Location

New York, New York

Session Start Date

4-13-2004

Session End Date

4-17-2004

Abstract

The tailings of potash mining are piled up in huge heaps with heights of up to more than 200 m and a ground area of often more than a square km. The material behaviour of the salt is strongly visco-plastic, so that the slopes of the heaps are moving constantly at slow rates. As the strength of the salt is rate-dependent, structural analysis of the slope stability has to consider the deformations and deformation rates and the interaction of subsoil and slope. Due to the complex material behaviour the structural analysis is accompanied by an extensive measuring programme within the Observational Method. The paper focuses on two slopes of tailing heaps, where huge deformations partly at accelerating deformation rates occurred, due to natural respectively man-made slip-surfaces in the subsoil. The deformation rates were critically high and deformations induced serviceability problems to infrastructure at the base of the slope. It is shown, how the restoration of the endangered slopes and infrastructure was established. The concept of restoration is based on both intensive measuring and numerical simulations.

Department(s)

Civil, Architectural and Environmental Engineering

Appears In

International Conference on Case Histories in Geotechnical Engineering

Meeting Name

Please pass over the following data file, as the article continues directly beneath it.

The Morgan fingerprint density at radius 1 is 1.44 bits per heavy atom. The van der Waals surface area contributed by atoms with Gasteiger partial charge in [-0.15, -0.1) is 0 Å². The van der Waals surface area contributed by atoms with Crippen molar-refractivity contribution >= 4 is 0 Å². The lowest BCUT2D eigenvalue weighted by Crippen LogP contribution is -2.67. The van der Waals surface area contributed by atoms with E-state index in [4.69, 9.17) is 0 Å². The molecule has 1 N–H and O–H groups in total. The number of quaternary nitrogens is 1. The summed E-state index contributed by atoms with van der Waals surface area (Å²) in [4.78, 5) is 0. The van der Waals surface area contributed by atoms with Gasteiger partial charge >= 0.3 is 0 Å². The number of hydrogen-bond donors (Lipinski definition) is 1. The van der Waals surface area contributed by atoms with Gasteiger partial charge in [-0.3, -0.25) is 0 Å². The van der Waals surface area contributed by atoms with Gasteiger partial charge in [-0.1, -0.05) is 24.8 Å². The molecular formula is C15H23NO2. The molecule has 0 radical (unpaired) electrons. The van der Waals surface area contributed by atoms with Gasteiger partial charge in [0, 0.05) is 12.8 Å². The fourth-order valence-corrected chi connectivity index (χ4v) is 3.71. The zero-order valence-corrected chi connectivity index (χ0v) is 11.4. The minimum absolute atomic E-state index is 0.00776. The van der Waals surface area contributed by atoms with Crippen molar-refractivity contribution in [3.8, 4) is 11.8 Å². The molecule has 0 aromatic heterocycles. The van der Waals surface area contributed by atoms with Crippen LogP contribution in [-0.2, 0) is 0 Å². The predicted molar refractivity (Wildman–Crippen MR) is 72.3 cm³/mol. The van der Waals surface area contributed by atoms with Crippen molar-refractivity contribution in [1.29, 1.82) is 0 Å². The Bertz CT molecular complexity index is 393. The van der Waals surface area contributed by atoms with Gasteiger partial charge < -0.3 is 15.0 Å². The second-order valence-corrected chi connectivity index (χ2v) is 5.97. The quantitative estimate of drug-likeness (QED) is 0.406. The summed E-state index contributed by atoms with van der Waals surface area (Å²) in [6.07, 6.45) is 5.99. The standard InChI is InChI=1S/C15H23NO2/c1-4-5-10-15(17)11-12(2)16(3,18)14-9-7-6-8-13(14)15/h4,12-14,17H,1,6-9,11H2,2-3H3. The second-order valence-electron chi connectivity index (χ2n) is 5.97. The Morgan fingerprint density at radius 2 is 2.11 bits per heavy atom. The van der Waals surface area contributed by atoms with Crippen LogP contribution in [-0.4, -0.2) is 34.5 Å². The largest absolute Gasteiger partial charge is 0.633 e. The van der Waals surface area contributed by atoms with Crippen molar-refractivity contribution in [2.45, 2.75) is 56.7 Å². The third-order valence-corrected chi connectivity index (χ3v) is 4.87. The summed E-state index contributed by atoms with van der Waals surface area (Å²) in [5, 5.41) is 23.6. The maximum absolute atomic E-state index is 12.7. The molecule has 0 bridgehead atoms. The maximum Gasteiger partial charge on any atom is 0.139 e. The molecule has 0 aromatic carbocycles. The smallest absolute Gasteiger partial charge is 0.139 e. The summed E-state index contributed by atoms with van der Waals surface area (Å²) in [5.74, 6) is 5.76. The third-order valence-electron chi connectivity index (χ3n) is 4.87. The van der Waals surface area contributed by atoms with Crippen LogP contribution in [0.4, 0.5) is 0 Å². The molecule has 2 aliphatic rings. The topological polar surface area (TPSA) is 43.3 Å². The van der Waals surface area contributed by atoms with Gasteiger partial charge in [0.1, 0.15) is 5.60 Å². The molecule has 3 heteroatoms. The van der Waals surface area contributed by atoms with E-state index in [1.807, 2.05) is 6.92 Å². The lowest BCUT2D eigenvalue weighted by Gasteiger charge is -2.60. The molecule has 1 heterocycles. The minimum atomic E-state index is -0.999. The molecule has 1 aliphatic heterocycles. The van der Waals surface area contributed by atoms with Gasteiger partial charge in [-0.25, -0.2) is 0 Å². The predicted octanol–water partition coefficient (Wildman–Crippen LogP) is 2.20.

Fifth Conference

Publisher

University of Missouri--Rolla

Publication Date

4-13-2004

Document Version

Final Version

Rights

© 2004 University of Missouri--Rolla, All rights reserved.

Document Type

Article - Conference proceedings

File Type

text

Language

English

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Apr 13th, 12:00 AM Apr 17th, 12:00 AM

Stability and Serviceability of Tailing Heaps With Visco-Plastic Materials

New York, New York

The tailings of potash mining are piled up in huge heaps with heights of up to more than 200 m and a ground area of often more than a square km. The material behaviour of the salt is strongly visco-plastic, so that the slopes of the heaps are moving constantly at slow rates. As the strength of the salt is rate-dependent, structural analysis of the slope stability has to consider the deformations and deformation rates and the interaction of subsoil and slope. Due to the complex material behaviour the structural analysis is accompanied by an extensive measuring programme within the Observational Method. The paper focuses on two slopes of tailing heaps, where huge deformations partly at accelerating deformation rates occurred, due to natural respectively man-made slip-surfaces in the subsoil. The deformation rates were critically high and deformations induced serviceability problems to infrastructure at the base of the slope. It is shown, how the restoration of the endangered slopes and infrastructure was established. The concept of restoration is based on both intensive measuring and numerical simulations.